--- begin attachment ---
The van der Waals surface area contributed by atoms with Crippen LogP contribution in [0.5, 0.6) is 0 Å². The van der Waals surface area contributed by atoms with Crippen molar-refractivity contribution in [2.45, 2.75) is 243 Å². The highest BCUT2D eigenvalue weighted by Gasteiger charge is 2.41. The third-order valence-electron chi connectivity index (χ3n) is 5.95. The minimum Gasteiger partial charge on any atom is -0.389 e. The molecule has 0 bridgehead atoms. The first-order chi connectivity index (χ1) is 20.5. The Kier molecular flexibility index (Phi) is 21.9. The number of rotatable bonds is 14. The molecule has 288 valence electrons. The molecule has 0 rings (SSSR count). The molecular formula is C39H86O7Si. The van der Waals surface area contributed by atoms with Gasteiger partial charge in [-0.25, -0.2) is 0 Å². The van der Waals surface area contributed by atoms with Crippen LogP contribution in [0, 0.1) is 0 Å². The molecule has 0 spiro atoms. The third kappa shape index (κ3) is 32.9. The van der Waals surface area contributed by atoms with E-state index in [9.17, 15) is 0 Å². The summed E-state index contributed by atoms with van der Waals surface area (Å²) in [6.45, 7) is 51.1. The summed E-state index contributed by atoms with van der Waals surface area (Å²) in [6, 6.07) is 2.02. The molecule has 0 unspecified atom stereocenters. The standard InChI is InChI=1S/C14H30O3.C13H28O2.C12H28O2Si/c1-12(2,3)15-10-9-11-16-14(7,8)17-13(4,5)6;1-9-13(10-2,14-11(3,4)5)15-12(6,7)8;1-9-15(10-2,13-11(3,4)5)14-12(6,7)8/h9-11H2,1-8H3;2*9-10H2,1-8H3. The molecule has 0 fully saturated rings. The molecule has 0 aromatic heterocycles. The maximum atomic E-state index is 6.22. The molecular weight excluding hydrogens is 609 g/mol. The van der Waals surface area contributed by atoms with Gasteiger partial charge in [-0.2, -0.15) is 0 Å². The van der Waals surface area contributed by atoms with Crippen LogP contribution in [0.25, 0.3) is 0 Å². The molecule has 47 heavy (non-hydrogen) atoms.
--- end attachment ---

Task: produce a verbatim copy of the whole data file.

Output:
The van der Waals surface area contributed by atoms with Crippen LogP contribution in [0.5, 0.6) is 0 Å². The van der Waals surface area contributed by atoms with Crippen molar-refractivity contribution in [2.45, 2.75) is 243 Å². The highest BCUT2D eigenvalue weighted by Gasteiger charge is 2.41. The third-order valence-electron chi connectivity index (χ3n) is 5.95. The minimum Gasteiger partial charge on any atom is -0.389 e. The molecule has 0 bridgehead atoms. The first-order chi connectivity index (χ1) is 20.5. The Kier molecular flexibility index (Phi) is 21.9. The number of rotatable bonds is 14. The molecule has 288 valence electrons. The molecule has 0 rings (SSSR count). The molecular formula is C39H86O7Si. The van der Waals surface area contributed by atoms with Gasteiger partial charge in [-0.25, -0.2) is 0 Å². The van der Waals surface area contributed by atoms with Crippen LogP contribution in [0, 0.1) is 0 Å². The molecule has 0 spiro atoms. The third kappa shape index (κ3) is 32.9. The van der Waals surface area contributed by atoms with E-state index in [9.17, 15) is 0 Å². The summed E-state index contributed by atoms with van der Waals surface area (Å²) in [6.45, 7) is 51.1. The summed E-state index contributed by atoms with van der Waals surface area (Å²) in [6, 6.07) is 2.02. The molecule has 0 unspecified atom stereocenters. The standard InChI is InChI=1S/C14H30O3.C13H28O2.C12H28O2Si/c1-12(2,3)15-10-9-11-16-14(7,8)17-13(4,5)6;1-9-13(10-2,14-11(3,4)5)15-12(6,7)8;1-9-15(10-2,13-11(3,4)5)14-12(6,7)8/h9-11H2,1-8H3;2*9-10H2,1-8H3. The molecule has 0 fully saturated rings. The molecule has 0 aromatic heterocycles. The maximum atomic E-state index is 6.22. The molecular weight excluding hydrogens is 609 g/mol. The van der Waals surface area contributed by atoms with Gasteiger partial charge in [-0.2, -0.15) is 0 Å². The van der Waals surface area contributed by atoms with Crippen LogP contribution in [0.25, 0.3) is 0 Å². The molecule has 47 heavy (non-hydrogen) atoms.